Alban Berg Ensemble

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April 2021 Next

Alban Berg Ensemble Wien

Program and cast

17 November 2020


Alban Berg Ensemble Vienna


Camille Saint-Saëns

Tarantella for flute, clarinet and piano, op. 6

Hanns Eisler

Fourteen ways to describe rain.

Variations for flute, clarinet, violin, viola,

Violoncello and piano, op. 70

Francis Poulenc

Sonata for flute and piano

Claude Debussy

Première Rhapsodie for clarinet and piano

Arnold Schönberg

Verklärte Nacht, op. 4; version for string sextet

27 January 2021


Alban Berg Ensemble Vienna


Bohuslav Martinů

Variations on a Slovakian theme for violoncello and piano

Szymon Laks

Divertimento for flute, violin, violoncello and piano

Leoš Janáček

String quartet no. 2, "Intimate Letters

- Intermission -

Pavel Haas

Suite for piano, op. 13

Antonín Dvořák

Quartet for piano, violin, viola and violoncello No. 2 in E flat major, op. 87 (B 162)

28 April 2021


Alban Berg Ensemble Vienna


Franz Schubert

Trio for piano, violin and violoncello E flat major, D 897, "Notturno

Wolfgang Amadeus Mozart

Quartet for flute, violin, viola and violoncello C major, KV 285b

Richard Dünser

der zeiten spindel III (world premiere - commissioned by the Gesellschaft der Musikfreunde in Vienna)

- Intermission -

Alexander Zemlinsky

Trio for piano, clarinet and violoncello in D minor, op. 3

07 June 2021


Alban Berg Ensemble Vienna


Archduke Rudolph of Austria

Septet for clarinet, bassoon, horn, violin, viola, violoncello and double bass

Johannes Maria Staud

Octet for clarinet, bassoon, horn, two violins, viola, violoncello and double bass (Austrian first performance)

- Intermission -

Franz Schubert

 Octet F major, D 803

Musikverein Brahms Hall

For many years, this hall was known only as the “Kleine Musikvereinssaal”, until in 1937, during the 125th anniversary year of the Gesellschaft der Musikfreunde in Wien, it was given a name that truly reflects its importance: the Brahms Saal. Johannes Brahms not only performed in person in this hall, he was also behind the very first concert to be performed here, by Clara Schumann on 19 January 1870. The standards set that day have been maintained ever since. The Brahms Saal remains one of the most prized locations for the greatest chamber music ensembles and lieder singers performing in the world today.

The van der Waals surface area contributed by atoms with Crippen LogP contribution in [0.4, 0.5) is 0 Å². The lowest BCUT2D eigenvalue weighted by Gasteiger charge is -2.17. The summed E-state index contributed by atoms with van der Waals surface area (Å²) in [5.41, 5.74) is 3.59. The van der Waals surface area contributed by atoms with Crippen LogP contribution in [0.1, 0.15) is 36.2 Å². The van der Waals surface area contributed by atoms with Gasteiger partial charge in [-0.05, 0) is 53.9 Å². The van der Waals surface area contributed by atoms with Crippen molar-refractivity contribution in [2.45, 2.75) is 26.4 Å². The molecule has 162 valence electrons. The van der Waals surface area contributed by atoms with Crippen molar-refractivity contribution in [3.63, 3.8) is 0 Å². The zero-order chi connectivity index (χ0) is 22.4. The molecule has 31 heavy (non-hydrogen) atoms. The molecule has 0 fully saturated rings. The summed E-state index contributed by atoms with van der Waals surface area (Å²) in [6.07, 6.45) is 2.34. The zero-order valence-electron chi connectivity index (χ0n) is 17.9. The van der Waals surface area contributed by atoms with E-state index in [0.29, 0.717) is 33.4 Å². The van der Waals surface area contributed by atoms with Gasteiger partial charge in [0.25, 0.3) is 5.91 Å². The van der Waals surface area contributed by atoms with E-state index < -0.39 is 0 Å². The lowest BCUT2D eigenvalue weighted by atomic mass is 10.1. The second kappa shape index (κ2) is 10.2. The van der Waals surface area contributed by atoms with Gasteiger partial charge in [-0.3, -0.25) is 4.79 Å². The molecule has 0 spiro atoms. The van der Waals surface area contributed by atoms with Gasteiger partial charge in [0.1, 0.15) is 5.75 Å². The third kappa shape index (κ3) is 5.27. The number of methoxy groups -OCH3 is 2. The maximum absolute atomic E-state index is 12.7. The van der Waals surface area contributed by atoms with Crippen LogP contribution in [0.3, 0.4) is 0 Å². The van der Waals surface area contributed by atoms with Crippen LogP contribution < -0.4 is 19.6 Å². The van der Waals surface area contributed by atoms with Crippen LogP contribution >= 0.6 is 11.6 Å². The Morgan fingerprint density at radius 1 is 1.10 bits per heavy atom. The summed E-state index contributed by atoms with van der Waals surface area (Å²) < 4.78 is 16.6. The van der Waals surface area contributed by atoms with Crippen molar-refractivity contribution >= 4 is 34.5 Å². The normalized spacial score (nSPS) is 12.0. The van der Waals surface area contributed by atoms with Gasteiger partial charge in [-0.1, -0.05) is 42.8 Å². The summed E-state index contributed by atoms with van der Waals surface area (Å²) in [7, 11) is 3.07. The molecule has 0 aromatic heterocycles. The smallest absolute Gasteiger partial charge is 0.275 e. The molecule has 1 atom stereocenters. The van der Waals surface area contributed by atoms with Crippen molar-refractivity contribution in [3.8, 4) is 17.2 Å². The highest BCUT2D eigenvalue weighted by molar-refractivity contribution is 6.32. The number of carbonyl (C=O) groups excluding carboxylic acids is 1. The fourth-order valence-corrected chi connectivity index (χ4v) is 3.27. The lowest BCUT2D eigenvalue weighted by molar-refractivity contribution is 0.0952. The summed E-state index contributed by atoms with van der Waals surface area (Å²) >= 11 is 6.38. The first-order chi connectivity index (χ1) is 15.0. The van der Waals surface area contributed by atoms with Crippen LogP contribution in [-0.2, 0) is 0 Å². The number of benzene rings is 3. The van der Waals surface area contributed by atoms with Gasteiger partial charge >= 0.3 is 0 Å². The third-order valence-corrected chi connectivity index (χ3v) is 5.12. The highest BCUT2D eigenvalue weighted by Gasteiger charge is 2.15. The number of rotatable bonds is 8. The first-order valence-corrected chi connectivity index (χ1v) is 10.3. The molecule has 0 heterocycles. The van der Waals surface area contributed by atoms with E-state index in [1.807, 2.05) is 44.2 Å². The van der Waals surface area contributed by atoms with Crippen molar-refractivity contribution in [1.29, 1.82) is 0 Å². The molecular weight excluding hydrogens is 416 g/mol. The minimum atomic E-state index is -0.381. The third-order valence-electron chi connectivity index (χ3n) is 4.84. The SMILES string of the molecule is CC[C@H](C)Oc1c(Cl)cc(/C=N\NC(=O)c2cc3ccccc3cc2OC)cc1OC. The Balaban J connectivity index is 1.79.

With just under of 600 seats, the hall is designed to showcase the intimate aspects of classical music. The hall acoustics are perfectly attuned to deliver this: the Brahms Saal – 32.50 metres long, 10.30 metres wide und 11 metres high – possesses a similar acoustic brilliance to the Große Musikvereinssaal.


When the Musiverein building was opened in 1870, the Kleine Musikvereinssaal was described as a “true little treasure chest”. It was even suggested that this hall might warrant greater praise and wonderment than the Große Musikvereinssaal: “One might even wish to award the prize to this hall for its peacefulness and simple grandeur.” It is abundantly clear that Theophil Hansen’s design for the Brahms Saal created an architectonic masterpiece of the Historicism period. His commitment to the “Greek Renaissance”, evident in the design’s allusions to classical Hellas, make this concert hall an authentic temple of chamber music.


In 1993 the Brahms Saal underwent a comprehensive restoration programme. The restoration project involved consulting the original designs held at the Print Room at the Academy of Fine Arts in Vienna.  This made it possible to reconstruct the original colour scheme created by Hansen as the Musikverein’s architect: green walls, red columns and the liberal use of gold.


When the Brahms Saal reopened to the public in its new form in 1993, a Vienna newspaper wrote: “Without wishing to raise expectations too high, this has been transformed into the most beautiful, magnificent and prestigious chamber music concert hall we are likely to find anywhere in the world.”

(c) Wolf Dietrer Grabner
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